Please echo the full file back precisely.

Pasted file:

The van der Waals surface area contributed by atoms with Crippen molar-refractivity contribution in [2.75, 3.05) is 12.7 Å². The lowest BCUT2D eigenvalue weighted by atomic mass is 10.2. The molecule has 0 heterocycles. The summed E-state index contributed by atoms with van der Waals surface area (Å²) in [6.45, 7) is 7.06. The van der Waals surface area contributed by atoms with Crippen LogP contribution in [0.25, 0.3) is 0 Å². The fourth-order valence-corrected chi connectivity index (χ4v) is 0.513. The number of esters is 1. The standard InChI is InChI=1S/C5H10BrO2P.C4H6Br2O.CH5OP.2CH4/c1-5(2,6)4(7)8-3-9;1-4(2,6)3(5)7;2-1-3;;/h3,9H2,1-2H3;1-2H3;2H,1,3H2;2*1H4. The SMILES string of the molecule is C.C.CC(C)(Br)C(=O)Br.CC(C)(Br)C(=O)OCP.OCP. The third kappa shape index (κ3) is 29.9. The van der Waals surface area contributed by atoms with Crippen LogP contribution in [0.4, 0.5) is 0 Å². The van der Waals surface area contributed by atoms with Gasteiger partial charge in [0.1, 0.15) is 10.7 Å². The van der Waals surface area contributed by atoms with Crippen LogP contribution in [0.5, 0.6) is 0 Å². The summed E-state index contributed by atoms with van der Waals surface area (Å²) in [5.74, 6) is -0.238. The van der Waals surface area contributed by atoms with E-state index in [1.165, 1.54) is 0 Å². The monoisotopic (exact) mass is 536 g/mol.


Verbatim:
The van der Waals surface area contributed by atoms with Crippen molar-refractivity contribution in [2.75, 3.05) is 12.7 Å². The lowest BCUT2D eigenvalue weighted by atomic mass is 10.2. The molecule has 0 heterocycles. The summed E-state index contributed by atoms with van der Waals surface area (Å²) in [6.45, 7) is 7.06. The van der Waals surface area contributed by atoms with Crippen LogP contribution in [0.25, 0.3) is 0 Å². The fourth-order valence-corrected chi connectivity index (χ4v) is 0.513. The number of esters is 1. The standard InChI is InChI=1S/C5H10BrO2P.C4H6Br2O.CH5OP.2CH4/c1-5(2,6)4(7)8-3-9;1-4(2,6)3(5)7;2-1-3;;/h3,9H2,1-2H3;1-2H3;2H,1,3H2;2*1H4. The SMILES string of the molecule is C.C.CC(C)(Br)C(=O)Br.CC(C)(Br)C(=O)OCP.OCP. The third kappa shape index (κ3) is 29.9. The van der Waals surface area contributed by atoms with Crippen LogP contribution in [0.4, 0.5) is 0 Å². The van der Waals surface area contributed by atoms with Gasteiger partial charge in [0.1, 0.15) is 10.7 Å². The van der Waals surface area contributed by atoms with Crippen LogP contribution in [0.5, 0.6) is 0 Å². The summed E-state index contributed by atoms with van der Waals surface area (Å²) in [5.74, 6) is -0.238. The van der Waals surface area contributed by atoms with E-state index in [1.165, 1.54) is 0 Å². The monoisotopic (exact) mass is 536 g/mol.